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Channeling Eisenhower, Obama Proposes Major Public Works Projects

Inheriting a major economic crisis, President-elect Barack Obama unveiled plans Saturday for the largest public works construction program since Dwight D. Eisenhower's interstate highway system over 50 years ago, reported The New York Times.

To bolster a weak and shrinking job market, Obama's public works plan will include new jobs to make buildings more energy efficient, repair aging highways, implement electronic medical record systems in hospitals, and install new computers in schools, reported The Washington Post.

Adopting a "New Deal" attitude, Obama said more government intervention is necessary in order to reverse the economic downturn, create more jobs for middle- and low-income workers, and modernize the United States.

Conservatives, including House Minority Leader John Boehner (R-Ohio), strongly oppose throwing the government's weight around, however, saying strong government presence in the economy is the wrong direction.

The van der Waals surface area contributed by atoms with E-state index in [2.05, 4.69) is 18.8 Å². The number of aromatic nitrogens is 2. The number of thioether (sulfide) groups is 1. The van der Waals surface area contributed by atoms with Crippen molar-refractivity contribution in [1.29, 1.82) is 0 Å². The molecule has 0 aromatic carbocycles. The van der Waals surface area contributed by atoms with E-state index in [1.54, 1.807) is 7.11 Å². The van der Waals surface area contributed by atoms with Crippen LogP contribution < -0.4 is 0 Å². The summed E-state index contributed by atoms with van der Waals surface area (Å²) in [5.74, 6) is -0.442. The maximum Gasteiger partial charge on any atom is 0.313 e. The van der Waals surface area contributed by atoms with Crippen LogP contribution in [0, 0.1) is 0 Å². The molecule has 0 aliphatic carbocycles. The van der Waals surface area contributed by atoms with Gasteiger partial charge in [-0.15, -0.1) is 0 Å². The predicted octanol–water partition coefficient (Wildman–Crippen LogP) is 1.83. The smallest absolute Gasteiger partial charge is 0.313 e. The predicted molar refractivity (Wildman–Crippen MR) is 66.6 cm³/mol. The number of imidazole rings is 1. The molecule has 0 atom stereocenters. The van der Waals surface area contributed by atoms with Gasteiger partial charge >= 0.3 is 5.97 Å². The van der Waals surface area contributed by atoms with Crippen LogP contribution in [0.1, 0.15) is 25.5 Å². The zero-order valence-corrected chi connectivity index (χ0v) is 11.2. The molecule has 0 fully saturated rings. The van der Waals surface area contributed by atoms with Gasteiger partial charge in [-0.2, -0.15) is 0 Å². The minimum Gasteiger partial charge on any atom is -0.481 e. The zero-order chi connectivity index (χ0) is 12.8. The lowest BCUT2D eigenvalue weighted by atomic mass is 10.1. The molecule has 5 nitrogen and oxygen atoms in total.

"Anyone who has talked to the American people knows that while they are hurting, they don't believe that more Washington spending is the answer," said Michael Steel, a spokesman for Boehner.

While conservatives support lowering taxes to promote consumer spending, Obama's plan reveals he is not afraid to spend money to fix the economy.

“I think he understands if you’re trying to reverse the economy and turn it around," Gov. Edward G. Rendell of Pennsylvania, a Democrat and chairman of the National Governors Association, said in an interview Saturday, "this is not the time to do it on the cheap. This is not the time to do it in small doses.?